Rhinosinusitis is defined as inflammation of the lining of the nose and the hollow sinuses near the nose. This causes at least two symptoms – one of which is nasal obstruction, blockage, or congestion; and the other is nasal discharge – with or without loss of smell or facial pain or pressure. The condition is very common, affecting up to 10% of the population and there are a number of different causes (see below). Rhinosinusitis is classified as mild, moderate, or severe and can either be acute (lasting less than 3 months) or chronic with symptoms lasting more than 3 months. Some patients with rhinosinusitis suffer with nasal polyps which is a severe swelling of the nasal lining that blocks the nasal cavity and fills the sinuses. This can be diagnosed when these are visible on examination of the nose or when viewing CT scan imaging of changes around the sinus openings or within the sinuses themselves. There may also be pus coming from the sinuses themselves.

Causes of Rhinosinusitis

There are numerous causes of rhinosinusitis that include infections which can be viral (such as the common cold), bacterial or fungal. Other causes include inflammatory conditions, allergy, degeneration of the nasal lining, vascular disease, medications, illicit drugs, neurological conditions, genetic conditions and altered anatomy.

Investigations and treatment of Rhinosinusitis

The red arrows point to the left maxillary sinus which is full of fluid and shows rhinosinusitis, this is grey compared to black (air) on the opposite side (right)

Treatment depends on whether this is acute or chronic, the severity of symptoms, the presence of nasal polyps or infection and the underlying cause. The main treatment is with steroids to reduce the inflammation. These can be topical via sprays into the nose, drops or even tablets. New topical intranasal steroids with sprays and drops are prescribed at relatively low doses and only get absorbed into the body in tiny amounts (less than 0.5%) so have no systemic side effects and are very safe. Other treatments include nasal douche (which is washing of the nose with salt water) to help clear mucous and reduce inflammation; antibiotics to treat infection; and surgery (functional endoscopic sinus surgery). Antihistamines and other allergy medication may be used if there is an underlying allergic component. Nasal decongestants can be used in the very short term but should not be continued for more than a maximum of around 10 to 12 days.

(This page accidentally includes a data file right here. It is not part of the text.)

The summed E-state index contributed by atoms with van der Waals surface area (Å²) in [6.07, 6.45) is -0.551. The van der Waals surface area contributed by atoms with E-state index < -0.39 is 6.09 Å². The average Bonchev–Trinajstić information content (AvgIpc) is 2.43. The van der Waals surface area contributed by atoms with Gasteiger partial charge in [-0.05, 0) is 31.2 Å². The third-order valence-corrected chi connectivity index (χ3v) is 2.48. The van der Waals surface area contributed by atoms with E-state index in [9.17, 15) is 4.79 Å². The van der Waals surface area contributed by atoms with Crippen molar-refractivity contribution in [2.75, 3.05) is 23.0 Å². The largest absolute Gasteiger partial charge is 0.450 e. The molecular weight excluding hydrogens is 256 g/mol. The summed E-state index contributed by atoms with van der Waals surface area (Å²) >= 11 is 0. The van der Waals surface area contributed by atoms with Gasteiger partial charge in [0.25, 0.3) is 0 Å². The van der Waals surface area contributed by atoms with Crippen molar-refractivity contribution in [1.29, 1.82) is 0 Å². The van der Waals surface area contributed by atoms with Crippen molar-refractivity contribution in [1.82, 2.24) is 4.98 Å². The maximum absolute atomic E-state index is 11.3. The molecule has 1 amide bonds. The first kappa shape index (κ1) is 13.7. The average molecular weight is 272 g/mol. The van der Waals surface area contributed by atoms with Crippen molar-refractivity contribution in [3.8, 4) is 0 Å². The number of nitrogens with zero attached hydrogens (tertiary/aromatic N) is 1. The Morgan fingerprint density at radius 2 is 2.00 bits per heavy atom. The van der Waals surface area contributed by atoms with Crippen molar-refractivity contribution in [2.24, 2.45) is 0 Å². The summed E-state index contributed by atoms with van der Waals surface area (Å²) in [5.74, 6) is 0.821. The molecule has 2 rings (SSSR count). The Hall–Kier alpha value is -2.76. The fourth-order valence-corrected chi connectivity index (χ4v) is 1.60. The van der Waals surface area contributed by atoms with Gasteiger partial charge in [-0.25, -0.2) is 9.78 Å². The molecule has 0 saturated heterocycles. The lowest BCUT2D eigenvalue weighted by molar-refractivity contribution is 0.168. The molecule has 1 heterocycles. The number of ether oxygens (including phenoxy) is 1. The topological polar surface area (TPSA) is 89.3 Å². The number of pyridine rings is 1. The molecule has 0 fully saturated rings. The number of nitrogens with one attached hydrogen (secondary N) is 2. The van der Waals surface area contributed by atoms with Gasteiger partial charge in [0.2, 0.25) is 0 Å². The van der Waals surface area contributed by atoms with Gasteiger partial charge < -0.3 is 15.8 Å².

Following diagnosis and depending on the cause as well as the severity, a trial of medical therapy is usually initiated with treatment of the underlying cause (if it can be treated). A CT scan may be requested to assess disease severity as well as to look at your anatomy should you be suitable for surgery. Surgery is not a cure; but combined with medical therapy will aid in the treatment of the condition. Patients usually need to continue with medical therapy following surgery. Surgery should be performed if symptoms are ongoing despite medical therapy, or it is felt surgery will help with your symptoms.

Surgical treatment for Rhinosinusitis

Surgery for rhinosinusitis is called functional endoscopic sinus surgery. It is performed using endoscopes within the nose and there are no external scars. The sinuses are opened and if there are polyps these will be removed. Surgery allows for better drainage of the sinuses as well as improved dispersion of medications to the affected area helping to reduce symptoms. The procedure does sometimes have to be repeated. It is a day case procedure and most patients are able to go home the same day. Opening of the sinuses may also be combined with reducing the size of the turbinates which are bones within the nose lined with mucosa which can become very inflamed as part of chronic rhinosinusitis. Turbinoplasty helps reduce the symptoms of obstruction. If the septum (centre part of the nose) is also bent then this can be straightened with a procedure known as a septoplasty. A septoplasty helps relieve obstructive symptoms or may be required to access the sinuses if it is contributing to the blockage.

The procedure is straightforward with a low complication rate and patients should discuss the risks versus the benefits during their consultation. This is when everything will be fully explained and an informed decision on surgery will be taken. However, risks of surgery include:

  • Bleeding and infection
  • Visual disturbance (very rare)
  • Cerebrospinal fluid leak (very rare)
  • Black eye
  • Recurrence of symptoms and the need for further surgery

Post-operative information

The patient will usually be able to go home the same day, however in rare instances when bleeding is heavier than normal, nasal packs may be required and these can be removed the following morning before going home. A little bit of oozing is common after the operation for the first few weeks, this can be managed at home by pinching the nose, leaning forward and placing ice on your forehead or back of your neck. If bleeding is heavy or does not stop after 20 minutes, we would advise going to your local A&E Department.

There are no stitches to be removed, however you will be given some salt water washes to clean the nose. Depending on disease severity, it is likely you will also be prescribed some intranasal steroids to continue until you are seen again in clinic.

Patients are seen in clinic for a post-operative follow up appointment after around 6-8 weeks. A repeat nasal endoscopy will be performed in clinic to check everything has healed and the sinuses are open.

If a patient has any queries or concerns following their operation, they are welcome to contact Rebecca, our Practice Manager, and we will endeavour to help.